Jerd Hamilton, Appellant, v. the Travelers Insurance Co. and Altorfer Machine Co., Appellees, 752 F.2d 1350 (8th Cir. 1985)

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U.S. Court of Appeals for the Eighth Circuit - 752 F.2d 1350 (8th Cir. 1985) Submitted Jan. 18, 1985. Decided Jan. 23, 1985

Richard B. Dempsey, Union, Mo., for appellant.

Eugene K. Buckley and Laura K. Allen, St. Louis, Mo., also by F. Douglas O'Leary, St. Louis, Mo., for appellees.

Before HEANEY and ROSS, Circuit Judges, and HARRIS,*  District Judge.

PER CURIAM.


Jerd Hamilton brought this action against Altorfer Machinery Company (Altorfer) and Travelers Insurance Company (Travelers), seeking to recover declarative and monetary relief in connection with a health insurance policy. Jurisdiction was based on diversity. The district court dismissed Hamilton's action upon granting defendants' summary judgment motions. Hamilton appeals. We affirm.

FACTS

In 1975, Hamilton obtained employment at Altorfer Machinery Company. He elected to become enrolled as an insured under a Group Life and Health Plan issued by Travelers.

The plan covered medical expenses incurred by Altorfer employees and their dependents. A "dependent" is defined in the policy to include unmarried children under 19 years of age.

On September 23, 1979, Hamilton's son, Gregg, sustained a serious eye injury. Gregg became 19 years old on August 23, 1981.

Travelers cancelled the group plan on October 1, 1981. Travelers has refused to pay for any medical expenses incurred in treating Gregg's eye injury after October 1, 1981.

Hamilton sought a declaratory judgment that defendants are required to provide insurance benefits for expenses incurred in treating Gregg's eye injury after Gregg reached 19 years of age and after the policy was terminated. Hamilton also sought damages against Altorfer for breach of a contract to provide the benefits in the health plan, and for violating the Employee Retirement Income Security Act of 1974 (ERISA). 29 U.S.C. §§ 1001-1461 (1982).

DISCUSSION

Hamilton first alleges that the district court erred in finding that the health insurance policy did not provide for the payment of benefits for expenses incurred after termination of the policy. The relevant portions of the policy are set forth in the district court's opinion. Hamilton v. Travelers Insurance Co., 587 F. Supp. 521, 523 (D.Mo.1984). We agree with the district court that " [i]t is clear from the words of the policy that only expenses incurred while the insured is covered will be reimbursed." Id. at 524. The policy provides coverage for post termination expenses only in limited circumstances inapplicable to Hamilton. Accordingly, the court did not err in finding that the policy did not provide for payment of post termination benefits to Hamilton. See Bartulis v. Metropolitan Life Insurance Co., 71 Ill.App.2d 267, 218 N.E.2d 225 (Ill.App.1966).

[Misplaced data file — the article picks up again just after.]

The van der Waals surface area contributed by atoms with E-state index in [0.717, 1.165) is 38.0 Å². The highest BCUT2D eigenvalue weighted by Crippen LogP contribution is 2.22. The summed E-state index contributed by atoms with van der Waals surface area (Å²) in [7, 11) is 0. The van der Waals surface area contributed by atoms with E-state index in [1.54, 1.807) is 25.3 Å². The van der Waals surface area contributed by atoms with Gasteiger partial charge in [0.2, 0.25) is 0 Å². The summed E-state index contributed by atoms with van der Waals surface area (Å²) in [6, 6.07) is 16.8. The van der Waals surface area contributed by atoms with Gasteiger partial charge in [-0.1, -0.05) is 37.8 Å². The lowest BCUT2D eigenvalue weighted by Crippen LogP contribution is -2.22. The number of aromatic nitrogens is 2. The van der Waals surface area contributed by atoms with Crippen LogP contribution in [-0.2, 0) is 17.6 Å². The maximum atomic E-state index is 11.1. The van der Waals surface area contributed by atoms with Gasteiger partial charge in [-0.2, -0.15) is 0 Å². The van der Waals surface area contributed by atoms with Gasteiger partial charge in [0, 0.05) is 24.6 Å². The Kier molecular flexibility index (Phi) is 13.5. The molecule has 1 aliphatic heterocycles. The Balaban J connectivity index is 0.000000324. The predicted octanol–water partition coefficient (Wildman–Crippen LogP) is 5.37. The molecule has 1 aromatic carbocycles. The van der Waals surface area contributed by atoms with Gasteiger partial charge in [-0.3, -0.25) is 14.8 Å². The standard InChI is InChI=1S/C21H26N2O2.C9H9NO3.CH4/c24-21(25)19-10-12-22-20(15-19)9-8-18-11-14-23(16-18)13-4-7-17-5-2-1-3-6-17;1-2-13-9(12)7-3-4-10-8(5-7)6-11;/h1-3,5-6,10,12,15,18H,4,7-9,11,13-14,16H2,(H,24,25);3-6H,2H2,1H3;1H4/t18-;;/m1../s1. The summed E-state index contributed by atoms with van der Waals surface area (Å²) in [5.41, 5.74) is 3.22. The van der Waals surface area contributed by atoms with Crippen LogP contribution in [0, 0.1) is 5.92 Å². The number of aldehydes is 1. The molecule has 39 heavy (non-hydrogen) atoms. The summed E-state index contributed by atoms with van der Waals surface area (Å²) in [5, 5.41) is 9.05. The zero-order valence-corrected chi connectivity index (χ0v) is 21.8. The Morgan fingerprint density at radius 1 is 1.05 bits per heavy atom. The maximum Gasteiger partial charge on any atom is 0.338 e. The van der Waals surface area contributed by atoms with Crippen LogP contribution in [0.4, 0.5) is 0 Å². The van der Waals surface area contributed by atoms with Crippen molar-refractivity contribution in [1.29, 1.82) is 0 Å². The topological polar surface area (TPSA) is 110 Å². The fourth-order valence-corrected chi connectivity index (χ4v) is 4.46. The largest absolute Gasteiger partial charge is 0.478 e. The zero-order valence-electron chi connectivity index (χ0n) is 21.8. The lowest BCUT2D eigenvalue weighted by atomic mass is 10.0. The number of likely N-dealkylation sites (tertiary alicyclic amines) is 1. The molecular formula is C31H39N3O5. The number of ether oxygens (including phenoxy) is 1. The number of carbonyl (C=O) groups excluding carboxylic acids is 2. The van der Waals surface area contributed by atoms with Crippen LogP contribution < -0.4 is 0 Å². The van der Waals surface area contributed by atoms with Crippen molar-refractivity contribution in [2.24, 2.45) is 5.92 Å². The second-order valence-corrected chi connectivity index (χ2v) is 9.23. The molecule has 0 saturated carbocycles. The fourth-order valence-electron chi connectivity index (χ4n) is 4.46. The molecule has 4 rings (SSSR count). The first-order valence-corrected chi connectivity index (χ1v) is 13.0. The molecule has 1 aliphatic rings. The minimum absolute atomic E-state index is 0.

Hamilton also alleges that the district court erred in ruling that there was no contract between Altorfer and himself to provide the benefits set forth in the health insurance policy. Hamilton's claim that a contract exists between himself and Altorfer is grounded on a document known as a "summary plan description," which was distributed to Hamilton as required by ERISA. 29 U.S.C. § 1022 (1982). The "summary plan description" booklet does not contain any statement which could conceivably be read as creating an obligation on the part of Altorfer to provide health insurance benefits to Hamilton. As such, we find no error in the district court's conclusion on this issue.

Finally, Hamilton alleges that the district court erred in finding that Altorfer did not violate either a contractual duty, or ERISA by terminating the employee health insurance plan. The "summary plan description" booklet provides that Altorfer, as the plan's administrator, "may terminate * * * the Plan in whole or in part at any time, subject to the applicable provisions of the group insurance policies." Clearly, Altorfer was under no contractual obligation to refrain from terminating the plan. Finally, we agree with the district court's conclusion that "ERISA does not create liability on the part of the employer who changes the kind of health plan provided to employees where no contract prohibits or prevents such change." Hamilton v. Travelers Insurance Co., supra, 587 F. Supp. at 523 (citing Gutting v. Falstaff Brewing Corp., 541 F. Supp. 345, 347 (E.D. Mo. 1982)). See 29 U.S.C. §§ 1341-1348 (1982).

In conclusion, we find that the district court did not err in ruling that there was no genuine issue as to any material fact and that the defendants were entitled to a judgment in their favor as a matter of law. We affirm.

 *

The Honorable OREN HARRIS, Senior Judge, United States District Court for the Eastern and Western Districts of Arkansas, sitting by designation